Neelofer Qadir recently graduated with her PhD in English at the University of Massachusetts Amherst and is a Research Associate at the Five College Women’s Studies Research Center. Follow her on twitter @_neelofer and check out her website.
When I pitched the idea of a solo writing “group” to myself last fall, I was really burned out and facing an intense six month push of finishing a full draft of my dissertation, revising it, and defending it. And, oh, yes being on the academic job market. With no other choice, I decided to take a page out of Snoop Dogg’s book and promise myself to show up for myself.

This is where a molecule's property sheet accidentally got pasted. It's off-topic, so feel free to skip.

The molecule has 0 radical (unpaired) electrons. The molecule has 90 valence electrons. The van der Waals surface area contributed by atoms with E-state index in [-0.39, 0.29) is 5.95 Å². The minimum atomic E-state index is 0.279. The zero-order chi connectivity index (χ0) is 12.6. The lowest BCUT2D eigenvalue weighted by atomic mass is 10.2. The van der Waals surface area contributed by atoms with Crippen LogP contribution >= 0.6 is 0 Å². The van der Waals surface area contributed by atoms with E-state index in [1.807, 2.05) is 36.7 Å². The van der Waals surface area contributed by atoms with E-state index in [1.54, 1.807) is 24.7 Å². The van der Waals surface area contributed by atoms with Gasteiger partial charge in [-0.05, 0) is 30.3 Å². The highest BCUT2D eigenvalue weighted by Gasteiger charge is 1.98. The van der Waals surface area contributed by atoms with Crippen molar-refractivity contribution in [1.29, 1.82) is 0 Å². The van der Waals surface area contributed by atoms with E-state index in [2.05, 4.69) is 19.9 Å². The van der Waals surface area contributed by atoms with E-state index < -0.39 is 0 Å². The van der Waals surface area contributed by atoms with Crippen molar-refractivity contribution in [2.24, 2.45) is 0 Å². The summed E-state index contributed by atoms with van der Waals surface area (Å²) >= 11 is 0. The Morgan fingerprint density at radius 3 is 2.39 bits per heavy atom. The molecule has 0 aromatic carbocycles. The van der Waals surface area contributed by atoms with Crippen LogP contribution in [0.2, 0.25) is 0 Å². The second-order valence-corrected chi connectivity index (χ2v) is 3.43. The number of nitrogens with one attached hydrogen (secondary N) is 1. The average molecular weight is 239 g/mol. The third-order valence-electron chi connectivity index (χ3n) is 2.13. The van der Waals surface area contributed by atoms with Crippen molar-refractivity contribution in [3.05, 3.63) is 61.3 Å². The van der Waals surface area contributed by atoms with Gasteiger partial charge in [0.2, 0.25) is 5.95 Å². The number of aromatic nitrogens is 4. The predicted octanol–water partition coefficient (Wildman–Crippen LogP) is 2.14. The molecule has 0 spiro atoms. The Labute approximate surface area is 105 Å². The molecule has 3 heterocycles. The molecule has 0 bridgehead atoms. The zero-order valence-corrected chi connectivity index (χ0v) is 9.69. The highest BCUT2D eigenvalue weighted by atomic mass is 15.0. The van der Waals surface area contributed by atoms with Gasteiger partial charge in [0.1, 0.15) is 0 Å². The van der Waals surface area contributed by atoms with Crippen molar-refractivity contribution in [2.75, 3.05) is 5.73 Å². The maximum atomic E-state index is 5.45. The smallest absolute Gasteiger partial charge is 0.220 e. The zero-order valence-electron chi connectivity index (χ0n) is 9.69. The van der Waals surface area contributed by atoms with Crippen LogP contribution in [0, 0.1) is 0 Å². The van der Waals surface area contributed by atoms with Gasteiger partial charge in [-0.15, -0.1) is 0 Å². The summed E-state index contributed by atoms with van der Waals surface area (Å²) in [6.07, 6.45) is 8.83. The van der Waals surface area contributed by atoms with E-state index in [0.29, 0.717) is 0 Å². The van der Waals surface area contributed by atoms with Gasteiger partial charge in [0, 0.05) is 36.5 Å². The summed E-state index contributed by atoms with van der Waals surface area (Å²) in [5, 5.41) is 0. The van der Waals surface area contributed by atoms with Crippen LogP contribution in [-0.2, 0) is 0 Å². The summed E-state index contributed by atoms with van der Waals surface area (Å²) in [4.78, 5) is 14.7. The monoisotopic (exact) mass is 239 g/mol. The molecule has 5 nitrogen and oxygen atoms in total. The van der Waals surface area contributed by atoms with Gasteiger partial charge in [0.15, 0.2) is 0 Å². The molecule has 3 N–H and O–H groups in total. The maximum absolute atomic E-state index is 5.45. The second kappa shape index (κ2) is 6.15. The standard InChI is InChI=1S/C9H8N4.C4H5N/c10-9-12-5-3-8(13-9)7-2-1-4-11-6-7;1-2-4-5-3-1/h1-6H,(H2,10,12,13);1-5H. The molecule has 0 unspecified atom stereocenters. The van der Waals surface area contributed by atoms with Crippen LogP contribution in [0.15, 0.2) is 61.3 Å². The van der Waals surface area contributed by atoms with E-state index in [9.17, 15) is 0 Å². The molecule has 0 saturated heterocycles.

The extrovert in me was extremely resistant to a solo writing practice and I have to admit it, I never fully committed to a writing group of one. The very idea of that level of isolation made me panic. Instead, I set up a Slack group for cis women and gender nonconforming writers of color (who I knew personally). It was a writing group in the vein of an accountability system: no sharing writing, only daily goals with occasional synchronous writing (but given that we were spread out from South Africa to California, mostly asynchronous check-ins). This halfway point between a more “extroverted” and “introverted” writing group ended up working out fairly well for me. Because of the commitment to solo writing that I had made, I posted in the group whether or not anyone else was. I logged my time. In equal measure, I chidded myself for setting unreasonable goals and celebrated when the writing was fire emoji.